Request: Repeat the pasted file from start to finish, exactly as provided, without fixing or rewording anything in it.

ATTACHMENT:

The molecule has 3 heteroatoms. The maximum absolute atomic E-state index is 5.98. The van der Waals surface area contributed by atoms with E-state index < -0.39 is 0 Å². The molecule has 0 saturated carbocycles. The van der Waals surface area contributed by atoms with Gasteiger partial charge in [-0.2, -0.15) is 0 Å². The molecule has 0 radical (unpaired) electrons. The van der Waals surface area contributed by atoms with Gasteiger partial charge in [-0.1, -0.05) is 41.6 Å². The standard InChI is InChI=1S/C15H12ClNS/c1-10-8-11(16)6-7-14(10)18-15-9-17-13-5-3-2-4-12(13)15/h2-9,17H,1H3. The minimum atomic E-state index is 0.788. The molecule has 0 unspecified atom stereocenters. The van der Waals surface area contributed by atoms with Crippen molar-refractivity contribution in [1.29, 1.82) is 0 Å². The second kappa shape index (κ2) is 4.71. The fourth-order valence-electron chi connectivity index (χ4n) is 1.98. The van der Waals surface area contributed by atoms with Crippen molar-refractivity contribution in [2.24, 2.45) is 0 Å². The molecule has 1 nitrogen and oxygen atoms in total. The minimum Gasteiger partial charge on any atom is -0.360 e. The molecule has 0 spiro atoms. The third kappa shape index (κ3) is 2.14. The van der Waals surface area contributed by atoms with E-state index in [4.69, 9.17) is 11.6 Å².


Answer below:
The molecule has 3 heteroatoms. The maximum absolute atomic E-state index is 5.98. The van der Waals surface area contributed by atoms with E-state index < -0.39 is 0 Å². The molecule has 0 saturated carbocycles. The van der Waals surface area contributed by atoms with Gasteiger partial charge in [-0.2, -0.15) is 0 Å². The molecule has 0 radical (unpaired) electrons. The van der Waals surface area contributed by atoms with Gasteiger partial charge in [-0.1, -0.05) is 41.6 Å². The standard InChI is InChI=1S/C15H12ClNS/c1-10-8-11(16)6-7-14(10)18-15-9-17-13-5-3-2-4-12(13)15/h2-9,17H,1H3. The minimum atomic E-state index is 0.788. The molecule has 0 unspecified atom stereocenters. The van der Waals surface area contributed by atoms with Crippen molar-refractivity contribution in [1.29, 1.82) is 0 Å². The second kappa shape index (κ2) is 4.71. The fourth-order valence-electron chi connectivity index (χ4n) is 1.98. The van der Waals surface area contributed by atoms with Crippen molar-refractivity contribution in [2.24, 2.45) is 0 Å². The molecule has 1 nitrogen and oxygen atoms in total. The minimum Gasteiger partial charge on any atom is -0.360 e. The molecule has 0 spiro atoms. The third kappa shape index (κ3) is 2.14. The van der Waals surface area contributed by atoms with E-state index in [4.69, 9.17) is 11.6 Å².